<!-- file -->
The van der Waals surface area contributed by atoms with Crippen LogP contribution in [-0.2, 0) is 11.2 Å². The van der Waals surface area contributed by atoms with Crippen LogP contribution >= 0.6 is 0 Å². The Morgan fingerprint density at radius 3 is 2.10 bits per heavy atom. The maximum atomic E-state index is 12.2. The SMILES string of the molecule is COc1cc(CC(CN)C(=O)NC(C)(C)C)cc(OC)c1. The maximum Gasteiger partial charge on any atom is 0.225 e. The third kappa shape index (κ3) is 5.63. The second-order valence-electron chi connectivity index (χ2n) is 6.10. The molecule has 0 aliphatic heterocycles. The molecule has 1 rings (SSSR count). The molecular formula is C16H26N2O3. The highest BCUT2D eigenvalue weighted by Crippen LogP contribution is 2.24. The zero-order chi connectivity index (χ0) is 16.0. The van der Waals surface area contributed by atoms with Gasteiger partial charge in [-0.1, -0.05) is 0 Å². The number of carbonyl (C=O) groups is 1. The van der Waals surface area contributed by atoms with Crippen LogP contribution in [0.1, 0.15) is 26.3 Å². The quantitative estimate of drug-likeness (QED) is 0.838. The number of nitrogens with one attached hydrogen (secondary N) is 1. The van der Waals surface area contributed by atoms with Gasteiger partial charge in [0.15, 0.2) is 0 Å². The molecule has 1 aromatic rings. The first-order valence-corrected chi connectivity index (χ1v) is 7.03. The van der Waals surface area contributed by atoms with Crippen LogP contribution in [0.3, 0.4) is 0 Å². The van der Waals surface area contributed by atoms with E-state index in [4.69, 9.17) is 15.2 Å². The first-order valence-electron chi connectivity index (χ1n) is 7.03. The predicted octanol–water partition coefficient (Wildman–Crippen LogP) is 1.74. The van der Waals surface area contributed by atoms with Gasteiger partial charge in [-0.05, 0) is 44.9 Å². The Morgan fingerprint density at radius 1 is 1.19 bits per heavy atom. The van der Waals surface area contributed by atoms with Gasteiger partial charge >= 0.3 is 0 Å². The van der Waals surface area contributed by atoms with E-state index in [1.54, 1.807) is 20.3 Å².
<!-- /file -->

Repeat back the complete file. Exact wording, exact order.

The van der Waals surface area contributed by atoms with Crippen LogP contribution in [-0.2, 0) is 11.2 Å². The van der Waals surface area contributed by atoms with Crippen LogP contribution >= 0.6 is 0 Å². The Morgan fingerprint density at radius 3 is 2.10 bits per heavy atom. The maximum atomic E-state index is 12.2. The SMILES string of the molecule is COc1cc(CC(CN)C(=O)NC(C)(C)C)cc(OC)c1. The maximum Gasteiger partial charge on any atom is 0.225 e. The third kappa shape index (κ3) is 5.63. The second-order valence-electron chi connectivity index (χ2n) is 6.10. The molecule has 0 aliphatic heterocycles. The molecule has 1 rings (SSSR count). The molecular formula is C16H26N2O3. The highest BCUT2D eigenvalue weighted by Crippen LogP contribution is 2.24. The zero-order chi connectivity index (χ0) is 16.0. The van der Waals surface area contributed by atoms with Gasteiger partial charge in [-0.1, -0.05) is 0 Å². The number of carbonyl (C=O) groups is 1. The van der Waals surface area contributed by atoms with Crippen LogP contribution in [0.1, 0.15) is 26.3 Å². The quantitative estimate of drug-likeness (QED) is 0.838. The number of nitrogens with one attached hydrogen (secondary N) is 1. The van der Waals surface area contributed by atoms with Gasteiger partial charge in [0.15, 0.2) is 0 Å². The molecule has 1 aromatic rings. The first-order valence-corrected chi connectivity index (χ1v) is 7.03. The van der Waals surface area contributed by atoms with Crippen LogP contribution in [0.3, 0.4) is 0 Å². The van der Waals surface area contributed by atoms with E-state index in [4.69, 9.17) is 15.2 Å². The first-order valence-electron chi connectivity index (χ1n) is 7.03. The predicted octanol–water partition coefficient (Wildman–Crippen LogP) is 1.74. The van der Waals surface area contributed by atoms with Gasteiger partial charge in [-0.05, 0) is 44.9 Å². The Morgan fingerprint density at radius 1 is 1.19 bits per heavy atom. The van der Waals surface area contributed by atoms with Gasteiger partial charge >= 0.3 is 0 Å². The van der Waals surface area contributed by atoms with E-state index in [1.54, 1.807) is 20.3 Å².